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Posted on Dec 17, 2020 in Boardgames, Front Page Features

A Splendidly Unique Game!  The Mission – Board Game Review

A Splendidly Unique Game! The Mission – Board Game Review

Rick Martin

The Mission –  Early Christianity from the Crucifixion to the Crusades    Board Game Review.  Publisher: White Dog Games   Game Designer: R. Ben Madison   Price $50.00

Passed Inspection:  unique subject matter, fun and challenging, lots of repay value, I learned a lot about Christian history from this game

Failed Basic:   some rules need a little more explanation, map could be larger (fixed by the publisher), needs different victory conditions if you can’t play the main campaign all the way through (partial play victory points based upon what turn you ended on)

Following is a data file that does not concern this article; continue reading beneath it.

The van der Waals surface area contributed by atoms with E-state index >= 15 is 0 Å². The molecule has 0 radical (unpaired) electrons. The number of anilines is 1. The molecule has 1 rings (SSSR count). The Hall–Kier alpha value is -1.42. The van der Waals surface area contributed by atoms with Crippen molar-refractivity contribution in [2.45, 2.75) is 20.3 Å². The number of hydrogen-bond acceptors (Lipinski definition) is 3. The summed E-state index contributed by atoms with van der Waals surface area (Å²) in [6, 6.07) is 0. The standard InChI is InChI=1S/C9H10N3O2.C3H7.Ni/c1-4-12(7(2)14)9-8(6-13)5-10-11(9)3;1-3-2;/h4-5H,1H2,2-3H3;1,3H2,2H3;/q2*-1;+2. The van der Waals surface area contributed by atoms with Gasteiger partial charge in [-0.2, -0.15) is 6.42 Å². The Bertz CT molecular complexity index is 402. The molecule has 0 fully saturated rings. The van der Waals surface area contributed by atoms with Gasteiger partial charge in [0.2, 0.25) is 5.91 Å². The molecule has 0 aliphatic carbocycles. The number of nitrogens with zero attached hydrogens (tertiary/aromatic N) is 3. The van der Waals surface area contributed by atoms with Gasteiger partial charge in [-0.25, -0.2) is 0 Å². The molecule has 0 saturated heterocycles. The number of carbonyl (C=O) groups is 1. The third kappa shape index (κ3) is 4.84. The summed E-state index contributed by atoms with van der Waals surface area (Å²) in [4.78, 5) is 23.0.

In 2017, I had the pleasure of reviewing R. Ben Madison’s game “The Mound Builders” which was a solo point to point system exploring twenty six hundred years of the Mound Builders culture in North America.  It was an excellent game design and helped me understand the culture of the original people who lived in my state of Ohio.  ( )  Now Madison turns his attention to 1300 years of Christian history from the crucifixion of Christ to the Crusades in “The Mission” which is published by White Dog Games.   It is my pleasure to say that “The Mission” is another excellent game design!


The game comes in a slim box with beautifully evocative artwork by Jonathan Carnehl.

Box Cover

The components include:


22″ x 17″ Game Map